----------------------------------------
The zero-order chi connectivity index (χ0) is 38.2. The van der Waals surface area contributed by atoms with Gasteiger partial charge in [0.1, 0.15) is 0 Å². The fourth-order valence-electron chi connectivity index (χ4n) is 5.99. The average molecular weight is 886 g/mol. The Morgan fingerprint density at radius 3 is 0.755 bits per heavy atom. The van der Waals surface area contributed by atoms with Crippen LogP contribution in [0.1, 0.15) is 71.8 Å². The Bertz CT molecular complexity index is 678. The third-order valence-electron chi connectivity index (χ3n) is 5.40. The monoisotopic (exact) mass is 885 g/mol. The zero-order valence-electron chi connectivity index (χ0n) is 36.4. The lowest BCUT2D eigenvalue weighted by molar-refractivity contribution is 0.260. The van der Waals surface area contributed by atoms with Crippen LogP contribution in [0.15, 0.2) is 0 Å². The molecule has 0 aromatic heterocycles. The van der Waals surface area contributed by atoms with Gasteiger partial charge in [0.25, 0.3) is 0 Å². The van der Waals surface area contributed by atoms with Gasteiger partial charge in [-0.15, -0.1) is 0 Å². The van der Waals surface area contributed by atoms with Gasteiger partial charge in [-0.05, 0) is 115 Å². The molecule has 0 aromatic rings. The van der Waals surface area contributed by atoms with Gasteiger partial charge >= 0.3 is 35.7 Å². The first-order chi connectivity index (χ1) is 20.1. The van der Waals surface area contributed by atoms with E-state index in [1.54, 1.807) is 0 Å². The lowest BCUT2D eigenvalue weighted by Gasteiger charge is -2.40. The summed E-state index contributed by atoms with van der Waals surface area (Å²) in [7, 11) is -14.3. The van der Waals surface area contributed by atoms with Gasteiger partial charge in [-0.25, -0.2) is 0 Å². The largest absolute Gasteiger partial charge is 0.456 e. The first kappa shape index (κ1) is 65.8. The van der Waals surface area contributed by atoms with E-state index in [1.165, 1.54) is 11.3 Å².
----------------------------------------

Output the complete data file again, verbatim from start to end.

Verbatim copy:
The zero-order chi connectivity index (χ0) is 38.2. The van der Waals surface area contributed by atoms with Gasteiger partial charge in [0.1, 0.15) is 0 Å². The fourth-order valence-electron chi connectivity index (χ4n) is 5.99. The average molecular weight is 886 g/mol. The Morgan fingerprint density at radius 3 is 0.755 bits per heavy atom. The van der Waals surface area contributed by atoms with Crippen LogP contribution in [0.1, 0.15) is 71.8 Å². The Bertz CT molecular complexity index is 678. The third-order valence-electron chi connectivity index (χ3n) is 5.40. The monoisotopic (exact) mass is 885 g/mol. The zero-order valence-electron chi connectivity index (χ0n) is 36.4. The lowest BCUT2D eigenvalue weighted by molar-refractivity contribution is 0.260. The van der Waals surface area contributed by atoms with Crippen LogP contribution in [0.15, 0.2) is 0 Å². The molecule has 0 aromatic heterocycles. The van der Waals surface area contributed by atoms with Gasteiger partial charge in [0.25, 0.3) is 0 Å². The van der Waals surface area contributed by atoms with Gasteiger partial charge in [-0.15, -0.1) is 0 Å². The van der Waals surface area contributed by atoms with Gasteiger partial charge in [-0.05, 0) is 115 Å². The molecule has 0 aromatic rings. The van der Waals surface area contributed by atoms with Gasteiger partial charge >= 0.3 is 35.7 Å². The first-order chi connectivity index (χ1) is 20.1. The van der Waals surface area contributed by atoms with E-state index in [1.54, 1.807) is 0 Å². The lowest BCUT2D eigenvalue weighted by Gasteiger charge is -2.40. The summed E-state index contributed by atoms with van der Waals surface area (Å²) in [7, 11) is -14.3. The van der Waals surface area contributed by atoms with Gasteiger partial charge in [-0.25, -0.2) is 0 Å². The largest absolute Gasteiger partial charge is 0.456 e. The first kappa shape index (κ1) is 65.8. The van der Waals surface area contributed by atoms with E-state index in [1.165, 1.54) is 11.3 Å².